Archived: An Association Auxiliary’s Homage to Businesswomen in History
In honor of Women’s History Month, we bring you this story of the Plumbing-Heating-Cooling Contractors-National Auxiliary and its tribute to women’s influence on business in America.
What began as a form of entertainment for the wives of master plumbers has become one of the country’s long-standing women’s organizations, and it is helping to celebrate women’s history with a new exhibit at one of the Smithsonian’s most popular museums.
Originally called the Women’s Auxiliary-National Association of Master Plumbers—now the Plumbing-Heating-Cooling Contractors Association (PHCC)-National Auxiliary—the organization recently gave some of its archival materials, which document almost a century of women’s history, to the Smithsonian’s National Museum of American History.
“This is the Archives Center’s first collection to specifically document the records of a long-standing women’s organization,” Smithsonian curator Cathy Keen said in a statement.
The collection is also the museum’s most thorough documentation of a women’s group, Keen acknowledged in a Smithsonian blog post. “We have collections that relate peripherally to women’s activism but not any one long-standing women’s organization represented in our collection.”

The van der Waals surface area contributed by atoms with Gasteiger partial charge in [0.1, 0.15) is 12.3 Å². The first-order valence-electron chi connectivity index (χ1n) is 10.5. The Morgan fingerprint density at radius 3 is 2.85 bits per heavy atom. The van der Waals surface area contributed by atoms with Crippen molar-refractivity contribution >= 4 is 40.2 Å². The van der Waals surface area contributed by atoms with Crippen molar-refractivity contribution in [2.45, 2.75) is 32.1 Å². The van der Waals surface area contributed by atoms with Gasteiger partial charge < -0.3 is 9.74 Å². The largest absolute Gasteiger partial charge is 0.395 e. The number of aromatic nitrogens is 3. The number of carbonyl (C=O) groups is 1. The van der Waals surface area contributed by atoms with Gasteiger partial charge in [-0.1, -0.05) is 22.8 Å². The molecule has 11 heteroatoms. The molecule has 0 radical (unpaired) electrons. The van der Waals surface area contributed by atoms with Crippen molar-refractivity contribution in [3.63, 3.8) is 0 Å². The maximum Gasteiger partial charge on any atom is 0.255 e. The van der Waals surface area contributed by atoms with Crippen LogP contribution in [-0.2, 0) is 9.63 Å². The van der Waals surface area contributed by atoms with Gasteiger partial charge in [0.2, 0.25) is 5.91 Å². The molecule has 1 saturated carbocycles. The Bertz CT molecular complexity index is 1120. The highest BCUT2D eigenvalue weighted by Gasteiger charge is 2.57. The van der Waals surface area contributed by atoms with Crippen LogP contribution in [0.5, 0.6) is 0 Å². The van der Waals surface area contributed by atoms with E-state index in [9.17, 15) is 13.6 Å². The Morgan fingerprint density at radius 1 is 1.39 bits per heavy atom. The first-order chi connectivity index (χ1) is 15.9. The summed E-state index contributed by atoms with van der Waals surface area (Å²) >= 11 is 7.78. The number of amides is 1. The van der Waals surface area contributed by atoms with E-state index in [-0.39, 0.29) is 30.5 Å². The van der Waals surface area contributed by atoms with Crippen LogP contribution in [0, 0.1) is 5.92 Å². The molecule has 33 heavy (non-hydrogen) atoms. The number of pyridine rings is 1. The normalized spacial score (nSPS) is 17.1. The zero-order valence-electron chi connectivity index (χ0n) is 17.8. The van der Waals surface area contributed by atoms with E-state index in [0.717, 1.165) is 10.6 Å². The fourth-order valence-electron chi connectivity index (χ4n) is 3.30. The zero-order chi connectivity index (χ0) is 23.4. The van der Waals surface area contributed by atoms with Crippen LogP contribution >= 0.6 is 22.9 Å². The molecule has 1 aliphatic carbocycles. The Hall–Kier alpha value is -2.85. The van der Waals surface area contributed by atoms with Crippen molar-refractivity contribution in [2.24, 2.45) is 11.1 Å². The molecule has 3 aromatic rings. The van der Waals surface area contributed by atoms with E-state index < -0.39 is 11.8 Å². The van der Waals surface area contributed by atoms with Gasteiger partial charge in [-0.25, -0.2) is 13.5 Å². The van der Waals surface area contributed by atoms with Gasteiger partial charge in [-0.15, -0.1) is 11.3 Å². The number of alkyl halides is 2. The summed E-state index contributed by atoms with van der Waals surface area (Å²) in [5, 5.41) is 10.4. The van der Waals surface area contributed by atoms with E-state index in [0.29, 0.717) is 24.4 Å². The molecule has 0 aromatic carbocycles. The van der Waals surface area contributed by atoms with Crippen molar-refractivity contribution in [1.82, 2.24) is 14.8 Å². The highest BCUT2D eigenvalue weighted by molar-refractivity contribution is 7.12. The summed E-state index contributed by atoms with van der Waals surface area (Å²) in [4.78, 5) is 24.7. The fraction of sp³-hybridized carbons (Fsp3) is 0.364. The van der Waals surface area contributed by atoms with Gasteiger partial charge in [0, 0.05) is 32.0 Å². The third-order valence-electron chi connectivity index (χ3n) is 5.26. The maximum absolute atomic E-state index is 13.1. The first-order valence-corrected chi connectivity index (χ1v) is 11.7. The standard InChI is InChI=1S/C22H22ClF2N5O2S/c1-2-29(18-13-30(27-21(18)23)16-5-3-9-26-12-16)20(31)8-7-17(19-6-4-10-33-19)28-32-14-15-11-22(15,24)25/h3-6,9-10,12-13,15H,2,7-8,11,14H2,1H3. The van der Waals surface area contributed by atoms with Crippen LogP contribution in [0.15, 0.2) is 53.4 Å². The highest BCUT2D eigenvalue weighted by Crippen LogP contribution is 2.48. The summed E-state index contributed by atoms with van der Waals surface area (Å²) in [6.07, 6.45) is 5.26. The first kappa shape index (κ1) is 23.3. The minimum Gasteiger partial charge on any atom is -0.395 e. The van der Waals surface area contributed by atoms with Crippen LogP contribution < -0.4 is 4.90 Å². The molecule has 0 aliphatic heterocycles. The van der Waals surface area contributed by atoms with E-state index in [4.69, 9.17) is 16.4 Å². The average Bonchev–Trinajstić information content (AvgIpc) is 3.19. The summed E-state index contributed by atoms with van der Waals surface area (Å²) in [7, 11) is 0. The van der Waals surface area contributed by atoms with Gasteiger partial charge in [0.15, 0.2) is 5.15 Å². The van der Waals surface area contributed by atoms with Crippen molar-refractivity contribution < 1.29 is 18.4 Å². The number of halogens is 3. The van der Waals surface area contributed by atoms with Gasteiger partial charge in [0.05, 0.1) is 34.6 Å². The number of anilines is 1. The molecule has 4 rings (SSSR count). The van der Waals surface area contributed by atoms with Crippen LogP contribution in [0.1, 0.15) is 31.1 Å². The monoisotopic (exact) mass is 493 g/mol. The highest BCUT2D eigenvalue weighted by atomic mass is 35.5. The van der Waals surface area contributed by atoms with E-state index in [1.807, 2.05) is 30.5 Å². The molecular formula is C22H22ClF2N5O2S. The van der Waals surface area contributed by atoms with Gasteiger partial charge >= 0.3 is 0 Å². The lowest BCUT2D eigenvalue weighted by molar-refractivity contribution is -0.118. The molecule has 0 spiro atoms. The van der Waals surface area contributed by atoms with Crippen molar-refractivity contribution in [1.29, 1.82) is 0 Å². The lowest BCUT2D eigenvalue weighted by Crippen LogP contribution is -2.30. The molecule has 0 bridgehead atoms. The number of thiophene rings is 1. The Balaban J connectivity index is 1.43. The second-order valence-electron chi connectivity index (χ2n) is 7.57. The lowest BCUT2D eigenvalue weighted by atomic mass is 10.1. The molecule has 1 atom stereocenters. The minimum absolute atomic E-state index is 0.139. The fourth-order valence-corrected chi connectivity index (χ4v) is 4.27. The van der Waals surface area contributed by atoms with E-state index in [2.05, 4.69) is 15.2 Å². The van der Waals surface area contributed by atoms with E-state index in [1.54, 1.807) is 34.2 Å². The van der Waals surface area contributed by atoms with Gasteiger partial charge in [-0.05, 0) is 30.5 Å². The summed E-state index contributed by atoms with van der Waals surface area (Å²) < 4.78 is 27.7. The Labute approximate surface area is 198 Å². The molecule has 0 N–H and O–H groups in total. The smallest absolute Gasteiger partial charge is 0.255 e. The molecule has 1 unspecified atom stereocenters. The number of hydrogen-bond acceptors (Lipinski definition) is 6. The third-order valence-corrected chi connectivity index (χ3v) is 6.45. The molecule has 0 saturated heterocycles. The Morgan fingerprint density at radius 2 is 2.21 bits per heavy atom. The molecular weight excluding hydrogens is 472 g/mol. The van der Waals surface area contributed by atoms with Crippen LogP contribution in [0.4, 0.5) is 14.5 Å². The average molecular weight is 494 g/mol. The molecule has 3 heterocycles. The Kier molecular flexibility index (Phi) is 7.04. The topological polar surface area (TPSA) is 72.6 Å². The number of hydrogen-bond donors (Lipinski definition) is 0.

The collection helps document the group’s transition from one focused on social activities to one where women played an active role in supporting plumbing businesses and championing industry issues, such as sanitation.
In one of its most prominent advocacy campaigns in 1938, the auxiliary worked to improve restroom quality and sanitation in gas stations, restaurants, and grocery stores.
“It is an amazing body of history that is unexpected,” said Lynne Finley, the auxiliary’s archive committee chair. The collection “is very concisely documented … . The records show a level of activism that is absolutely unexpected of women in the late ’20s and early ’30s, and it is a documentation of family-owned business and women in America over 93 years. That is a fabulous research opportunity that doesn’t exist currently within the Smithsonian’s collection and is not readily available in any resource that we are aware of.”
Exhibiting this history also benefits PHCC, whose auxiliary is now open to men and women who support the industry.
“It highlights the contributions of the industry to American culture, American health, American safety and environmental issues, the development of our entire sanitary infrastructure,” Finley said, “and a lot of that was the contribution of women in the business, and it is certainly in support of PHCC.”
(PRCC archive photo)